Three Concepts for My Success Teaching ESL
In this essay I will discuss three truisms that have made teaching English to adult immigrants successful for me. The truisms are that 1) Knowledge is Socially Distributed, 2) Behavioral Objectives (B.F. Skinner) are powerful tools to teach ESL, and 3) The Development of Student Self-Concept leads to language and personal growth.
Knowledge is socially distributed. I was a graduate student at the University of Houston when I first was introduced to this idea. I borrow it from an excellent mentor and friend, Dr. Silvia Pena. It seems so obvious yet so easy to overlook. As the occasion permits I present this idea to my students. We have examined how learning a language cannot be done in a vacuum. When we were children we learned to communicate from our adult models. We trained our hearing to know the meaning of certain sounds in the setting used. We repeated and were rewarded for correctly using the language.
I ask my students to keep a diary of the interactions that they have with others so that they can quantify the social network where they are using their first AND English languages. They are able to comprehend the value of increasing interactions with English speakers to enlarge their sphere of social contact and use of English. Here’s a quick example of its application in my class. Each student must teach the class [and me] how to do the work they do. It is done in English by the student and the rest of the class must come up with questions about the work. We’re learning about tee-shirt printing, landscaping, landfills etc. and using English. A second example is from request for help with letters – scams - that students receive. I turn this into a whole class “ teachable moment.” Other students share scams that they have had to deal with and the knowledge of how to deal with these goes on and on.
Use Behavioral Objectives. In the early 70’s I had to good fortune of meeting B. F. Skinner. His logical, observable and quantifiable approach has been a tool I use in many ways. My students enter the class and “Drop Everything And Read.” It’s become automatic, observable and useful to the students. They also know that the objectives written on the board will need to be demonstrated before they leave. I call it the ticket out first tool.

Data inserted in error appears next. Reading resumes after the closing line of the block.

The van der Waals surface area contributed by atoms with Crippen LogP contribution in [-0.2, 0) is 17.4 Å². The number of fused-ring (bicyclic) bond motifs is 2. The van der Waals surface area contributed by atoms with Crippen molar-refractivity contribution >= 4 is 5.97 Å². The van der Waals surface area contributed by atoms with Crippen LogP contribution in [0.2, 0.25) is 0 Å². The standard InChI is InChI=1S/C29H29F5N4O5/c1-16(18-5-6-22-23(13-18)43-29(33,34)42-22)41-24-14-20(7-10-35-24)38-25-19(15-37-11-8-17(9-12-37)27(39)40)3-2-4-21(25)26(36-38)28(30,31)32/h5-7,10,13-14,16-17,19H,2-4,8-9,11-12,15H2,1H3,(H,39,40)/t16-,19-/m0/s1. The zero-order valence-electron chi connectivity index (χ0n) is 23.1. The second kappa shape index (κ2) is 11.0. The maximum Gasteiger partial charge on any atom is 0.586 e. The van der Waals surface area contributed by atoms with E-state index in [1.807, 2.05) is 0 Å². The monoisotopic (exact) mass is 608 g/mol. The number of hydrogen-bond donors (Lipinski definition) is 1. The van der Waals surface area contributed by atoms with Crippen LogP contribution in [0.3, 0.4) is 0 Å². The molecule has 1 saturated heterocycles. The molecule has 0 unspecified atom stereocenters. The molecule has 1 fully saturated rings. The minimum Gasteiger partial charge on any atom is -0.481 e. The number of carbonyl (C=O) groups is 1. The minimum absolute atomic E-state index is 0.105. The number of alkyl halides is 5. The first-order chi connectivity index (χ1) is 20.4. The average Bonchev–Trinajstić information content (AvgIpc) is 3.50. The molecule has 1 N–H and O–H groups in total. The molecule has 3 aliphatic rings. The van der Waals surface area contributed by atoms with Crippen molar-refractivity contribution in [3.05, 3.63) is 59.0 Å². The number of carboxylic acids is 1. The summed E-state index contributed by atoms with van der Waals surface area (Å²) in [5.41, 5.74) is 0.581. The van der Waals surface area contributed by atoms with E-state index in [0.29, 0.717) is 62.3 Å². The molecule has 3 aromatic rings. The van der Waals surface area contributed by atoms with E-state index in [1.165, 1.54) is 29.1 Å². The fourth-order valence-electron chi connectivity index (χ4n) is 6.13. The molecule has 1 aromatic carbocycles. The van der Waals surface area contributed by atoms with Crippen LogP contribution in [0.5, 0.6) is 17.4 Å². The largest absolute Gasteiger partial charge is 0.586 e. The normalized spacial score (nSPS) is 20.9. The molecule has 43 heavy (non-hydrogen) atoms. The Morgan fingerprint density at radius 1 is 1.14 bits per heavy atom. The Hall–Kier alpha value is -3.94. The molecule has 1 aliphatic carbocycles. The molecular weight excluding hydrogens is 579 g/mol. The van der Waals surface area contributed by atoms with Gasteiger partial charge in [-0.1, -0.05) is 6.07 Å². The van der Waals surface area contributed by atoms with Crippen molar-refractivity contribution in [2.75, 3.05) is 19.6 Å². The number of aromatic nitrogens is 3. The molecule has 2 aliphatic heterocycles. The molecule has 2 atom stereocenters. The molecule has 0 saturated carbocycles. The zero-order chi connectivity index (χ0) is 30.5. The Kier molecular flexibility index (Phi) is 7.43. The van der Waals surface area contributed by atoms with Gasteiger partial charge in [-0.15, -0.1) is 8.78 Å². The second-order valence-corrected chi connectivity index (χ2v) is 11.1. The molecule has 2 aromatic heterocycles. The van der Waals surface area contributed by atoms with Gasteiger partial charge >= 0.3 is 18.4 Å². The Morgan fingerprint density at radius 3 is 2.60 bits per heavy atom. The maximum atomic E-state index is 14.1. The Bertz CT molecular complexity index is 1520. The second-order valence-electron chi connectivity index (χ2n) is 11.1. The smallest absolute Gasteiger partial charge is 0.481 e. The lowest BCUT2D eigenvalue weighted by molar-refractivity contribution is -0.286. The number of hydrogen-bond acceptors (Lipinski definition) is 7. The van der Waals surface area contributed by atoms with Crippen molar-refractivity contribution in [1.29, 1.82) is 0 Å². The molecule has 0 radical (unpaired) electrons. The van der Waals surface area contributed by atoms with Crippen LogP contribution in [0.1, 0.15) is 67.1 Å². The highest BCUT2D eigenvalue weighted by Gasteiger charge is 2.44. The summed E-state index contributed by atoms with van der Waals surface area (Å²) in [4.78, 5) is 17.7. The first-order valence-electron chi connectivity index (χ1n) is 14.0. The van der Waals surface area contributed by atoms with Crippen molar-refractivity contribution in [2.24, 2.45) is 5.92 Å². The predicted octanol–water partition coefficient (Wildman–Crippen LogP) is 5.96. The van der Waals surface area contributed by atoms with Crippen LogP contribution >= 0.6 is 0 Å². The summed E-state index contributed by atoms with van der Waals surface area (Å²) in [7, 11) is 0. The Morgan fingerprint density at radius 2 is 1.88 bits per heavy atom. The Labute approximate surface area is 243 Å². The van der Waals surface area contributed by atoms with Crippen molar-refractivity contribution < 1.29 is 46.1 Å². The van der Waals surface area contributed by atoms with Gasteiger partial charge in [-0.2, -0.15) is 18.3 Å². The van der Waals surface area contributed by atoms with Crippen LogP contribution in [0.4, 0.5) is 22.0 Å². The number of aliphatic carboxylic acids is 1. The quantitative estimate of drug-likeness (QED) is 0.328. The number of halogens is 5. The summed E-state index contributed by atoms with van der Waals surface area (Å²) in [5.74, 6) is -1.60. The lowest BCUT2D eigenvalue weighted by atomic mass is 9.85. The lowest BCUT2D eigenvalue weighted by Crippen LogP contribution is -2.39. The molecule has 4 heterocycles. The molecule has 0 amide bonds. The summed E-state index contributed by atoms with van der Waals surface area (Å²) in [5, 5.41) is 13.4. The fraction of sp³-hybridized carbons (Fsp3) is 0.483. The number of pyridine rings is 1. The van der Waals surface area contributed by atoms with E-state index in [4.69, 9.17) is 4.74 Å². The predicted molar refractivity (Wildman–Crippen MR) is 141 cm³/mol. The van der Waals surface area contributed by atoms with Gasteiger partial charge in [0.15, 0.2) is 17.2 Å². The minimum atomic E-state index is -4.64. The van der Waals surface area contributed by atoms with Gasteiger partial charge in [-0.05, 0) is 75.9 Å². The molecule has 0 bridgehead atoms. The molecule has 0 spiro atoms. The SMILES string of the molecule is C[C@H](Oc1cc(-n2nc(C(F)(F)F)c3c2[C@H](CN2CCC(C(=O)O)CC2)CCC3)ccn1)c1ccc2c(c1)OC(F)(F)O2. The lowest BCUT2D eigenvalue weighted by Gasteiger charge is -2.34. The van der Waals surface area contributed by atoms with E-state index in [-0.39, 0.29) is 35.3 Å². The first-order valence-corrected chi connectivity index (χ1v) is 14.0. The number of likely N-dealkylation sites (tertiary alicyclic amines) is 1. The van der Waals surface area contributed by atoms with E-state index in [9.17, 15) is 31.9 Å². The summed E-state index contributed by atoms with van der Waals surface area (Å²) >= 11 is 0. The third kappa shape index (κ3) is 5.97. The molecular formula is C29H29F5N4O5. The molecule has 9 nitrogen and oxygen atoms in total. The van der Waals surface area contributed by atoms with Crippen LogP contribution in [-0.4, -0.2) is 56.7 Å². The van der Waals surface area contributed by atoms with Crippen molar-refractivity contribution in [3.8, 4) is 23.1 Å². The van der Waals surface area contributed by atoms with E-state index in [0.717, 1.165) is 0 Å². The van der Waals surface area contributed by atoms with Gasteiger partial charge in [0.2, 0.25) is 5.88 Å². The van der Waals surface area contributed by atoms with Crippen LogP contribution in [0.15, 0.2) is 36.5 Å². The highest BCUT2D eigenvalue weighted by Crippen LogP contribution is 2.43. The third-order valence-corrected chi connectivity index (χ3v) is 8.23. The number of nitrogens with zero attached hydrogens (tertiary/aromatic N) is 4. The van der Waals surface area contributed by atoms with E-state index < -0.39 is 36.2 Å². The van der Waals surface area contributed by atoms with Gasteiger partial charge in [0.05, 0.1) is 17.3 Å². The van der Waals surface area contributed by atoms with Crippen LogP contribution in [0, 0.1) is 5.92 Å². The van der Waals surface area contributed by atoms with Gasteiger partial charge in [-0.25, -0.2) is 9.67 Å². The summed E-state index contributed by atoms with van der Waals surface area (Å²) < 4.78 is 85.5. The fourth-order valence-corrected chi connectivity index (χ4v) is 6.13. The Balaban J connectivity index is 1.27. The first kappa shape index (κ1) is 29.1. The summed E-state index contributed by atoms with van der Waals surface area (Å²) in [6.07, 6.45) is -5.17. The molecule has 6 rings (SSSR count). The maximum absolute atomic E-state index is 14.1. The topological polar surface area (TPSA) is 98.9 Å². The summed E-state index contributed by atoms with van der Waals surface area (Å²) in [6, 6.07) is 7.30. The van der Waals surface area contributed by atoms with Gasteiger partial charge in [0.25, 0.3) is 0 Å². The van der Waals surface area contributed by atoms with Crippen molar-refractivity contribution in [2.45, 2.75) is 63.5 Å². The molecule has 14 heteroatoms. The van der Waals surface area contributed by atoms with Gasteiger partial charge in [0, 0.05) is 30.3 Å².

For example, if we are conjugating a verb in the present progressive, the student must say the verb in that tense and use it in a sentence to leave before the others. They know they’ll have to teach the class a skill we are learning. So they know what is expected, when and how to show it. I suggest that they use written objectives for their own weekly, monthly, annual and ten-year goal setting. I let them know that it is the map they will use to avoid continuously circling the metropolitan traffic loops.
Building student self-concept. We all feel good when others commend us. That’s true of our students too. In my class we have a rule that I CAN’T or No Puedo…is not allowed. I often hear a new student being told by the class that, “you can’t say – NO PUEDO” in this class. We’ll help you. A fantastic example of this is a recent project with student teachers from the University of Texas and Fuente. I explained the idea to the student teachers and they ran with it. The student teachers helped the students in groups of two or three. They were able to expand the writing and presentations of my students’ work presentations and songs. We compared negative baggage across cultures recently. My Mexican student was explaining to Guatemalan and Ethiopian students how women are looked down upon. Seems it was the same for the others and for most persons that are lower on the economic and educational ladder. Our discussions lead to ways to counter this. The students tallied the number of times they personally said negative things about themselves for one week. It hit home. We don’t allow negative talk in class and many are using my example of not using the words, I Should. You either do or don’t do something. That includes using English in formal and informal settings.
When our classes first start meeting I begin with a demonstration of body language. I walk in hunched and head downcast. Then I walk with the shoulders and head up-right and make eye contact. The students are able to tell me which of the two demonstrates confidence and a positive image.
Conclusion. I’ve been fortunate to have retired from years of doing educational research and public middle school teaching. I believe that I have acquired a vast storehouse of knowledge because of the social interaction. Knowledge is socially distributed. The use of behavioral objectives in educational and personal realms has given me much comfort. I made a map and adjusted as needed. It leads me to yet more interesting adventures. I feel that I am worth doing good things for myself and others. A positive mental image is a vehicle for learning, sharing our knowledge and appreciating this good earth.
Tomas Rodriguez is currently an ESL teacher with Fuente Learning Center in Austin. He is a graduate of the University of Houston with a M.Ed. and Administration Certicication. His early educational work was in research of Follow Through Programs and Bilingual Education programs in Los Angeles and Philadelphia. He was a Ford Fellow with the Department of Education in Washington D.C.
Tomas taught science for ESL Middle Schools in Austin ISD prior to retirement. He has been an ESL teacher trainer/ESL adult ESL professor for the past four years with Fuente School.